It’s our pleasure to announce that Ayo!’s Breathe Freely project is finally complete and its murals are all over Yerevan. The project happened thanks to Ayo!’s persistent efforts. While its dedicated volunteers organized an awareness-raising campaign advocating for a healthier lifestyle, the many talented artists who painted these murals made it possible to better inform the public of the dangers of second-hand smoke.

“Our initiative sought to address the pervasive smoking among Yerevan’s adults by hosting street artists to paint murals throughout Yerevan that bring awareness to the harmful effects of second-hand smoke,” said Ayo!’s manager Jemma Safaryan in one of her interviews during the May 31st Worldwide No Tobacco Day Campaign.

With murals painted on the walls of the residential streets in the capital, Ayo! is sure that the effects will soon be felt. “We learned about this project one year ago and I really wanted to create a mural using this topic. We’ve been waiting for a whole year to seize an opportunity and have free rein of our complaints against smoking,” remarked Anush Ghazaryan, 29, one of the painters. “I hate smoke. It makes me feel sick. However, I’m OK if people smoke in the appropriate places.”

The seven artists who participated in the project came from different regions of Armenia and Nagorno-Karabakh. Most of them refer to themselves as graffiti street artists. Many of them confessed that they thought this project was their chance to give their work some exposure while at the same time protesting against smoking in public areas – in restaurants, pubs, on the bus. Each of them had to create a specific painting demonstrating the dangers of second hand smoking. Ayo! wanted all the artists to be creative and make murals that would carry a strong message. Locations for the murals were selected by Ayo! in collaboration with Yerevan’s municipality to make sure they were in places where they could have maximum impact on the public like public gardens, and pathways and walkways where there’s heavy foot traffic in the Nork, Shengavit and Kentron districts of Yerevan.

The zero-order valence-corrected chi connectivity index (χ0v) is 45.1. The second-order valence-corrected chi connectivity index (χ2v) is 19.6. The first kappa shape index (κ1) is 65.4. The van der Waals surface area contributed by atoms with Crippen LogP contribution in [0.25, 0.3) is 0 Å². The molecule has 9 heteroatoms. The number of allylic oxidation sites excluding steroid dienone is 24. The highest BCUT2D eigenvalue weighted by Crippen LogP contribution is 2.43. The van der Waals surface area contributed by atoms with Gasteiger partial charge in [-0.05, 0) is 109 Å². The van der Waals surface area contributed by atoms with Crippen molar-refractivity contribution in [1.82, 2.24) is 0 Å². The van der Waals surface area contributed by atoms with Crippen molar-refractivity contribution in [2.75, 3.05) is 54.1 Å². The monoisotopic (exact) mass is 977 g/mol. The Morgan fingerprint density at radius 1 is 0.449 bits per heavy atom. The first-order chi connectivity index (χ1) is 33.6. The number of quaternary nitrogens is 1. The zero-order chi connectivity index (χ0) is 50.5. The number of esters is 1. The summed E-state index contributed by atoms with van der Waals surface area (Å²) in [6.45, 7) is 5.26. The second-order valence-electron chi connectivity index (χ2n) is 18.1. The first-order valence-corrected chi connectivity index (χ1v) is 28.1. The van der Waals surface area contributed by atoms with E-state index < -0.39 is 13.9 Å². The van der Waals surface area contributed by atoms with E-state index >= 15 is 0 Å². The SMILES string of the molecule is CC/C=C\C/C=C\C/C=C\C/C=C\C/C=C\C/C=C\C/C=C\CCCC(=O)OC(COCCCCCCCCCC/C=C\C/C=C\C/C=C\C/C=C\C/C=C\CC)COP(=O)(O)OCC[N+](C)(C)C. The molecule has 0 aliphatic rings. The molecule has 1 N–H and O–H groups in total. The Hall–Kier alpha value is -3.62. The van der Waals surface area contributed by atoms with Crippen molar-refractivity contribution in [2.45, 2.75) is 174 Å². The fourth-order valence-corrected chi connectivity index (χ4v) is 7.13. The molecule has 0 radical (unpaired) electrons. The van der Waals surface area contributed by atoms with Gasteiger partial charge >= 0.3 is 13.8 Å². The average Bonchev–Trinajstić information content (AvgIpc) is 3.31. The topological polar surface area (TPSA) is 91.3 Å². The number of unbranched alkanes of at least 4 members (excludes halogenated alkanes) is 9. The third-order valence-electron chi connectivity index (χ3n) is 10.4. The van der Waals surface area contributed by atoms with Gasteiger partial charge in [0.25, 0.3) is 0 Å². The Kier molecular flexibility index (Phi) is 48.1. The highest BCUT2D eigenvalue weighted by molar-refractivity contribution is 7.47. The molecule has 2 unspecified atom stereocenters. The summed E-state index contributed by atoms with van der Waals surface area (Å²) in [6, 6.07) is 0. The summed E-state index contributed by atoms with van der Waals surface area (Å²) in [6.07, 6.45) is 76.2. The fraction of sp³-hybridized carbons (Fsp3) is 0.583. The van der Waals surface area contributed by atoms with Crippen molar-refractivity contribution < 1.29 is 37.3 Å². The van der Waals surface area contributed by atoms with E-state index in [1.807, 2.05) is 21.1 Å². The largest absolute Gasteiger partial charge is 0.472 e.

“I often notice people at the bus stop sitting on the benches and smoking with a child or a pregnant woman nearby. They don’t see the effects of second-hand smoke. My mural carries a message aimed toward breaking this detrimental habit in public areas,” said Anush, who’s mural depicts a bus station with a man smoking and a child wearing a respirator as a way to indicate the danger.

To make it happen, Anush even invited her friend Artur to help her finish the painting on one of the alleyways in Yerevan. “We picked up the idea together,” remarked 29-year-old Artur. A German artist, Artur Block had been in Karabakh working on a project. He became friends with Anush who told him about Breathe Freely and agreed to help her develop the idea for the mural. “It’s been eight months since I arrived in Armenia, and I’ve encountered a lot of people smoking in public areas. It’s not good. I myself used to smoke but I quit last year because I don’t want to be addicted to anything.”

Harut Mesropyan, 18, is from Yerevan. An aspiring painter, he learned about the project through Ayo!’s Facebook page. “In my circle, I see a lot of girls smoking. One out of 10 can be a non-smoker. It’s fine if you smoke, but don’t endanger the lives of the others who don’t smoke. This is the message of my mural,” said Harut whose work depicts a girl chain smoking inside an isolated chamber.

“This mural is my first attempt to disclose my inner views and ideas about specific issues such as smoking or second-hand smoking,” said 20-year old Avetik Sahakyan from Gyumri. A student at the Yerevan State Academy of Fine Arts, this is Avetik’s first experience in street art. He learned about the project from Ayo!’s Facebook page. “I don’t like when people smoke in public areas. I smoke, however, I never smoke when my friends are around or when I’m with my family. The message of my mural is simple: Don’t make others a slave to your cigarette.”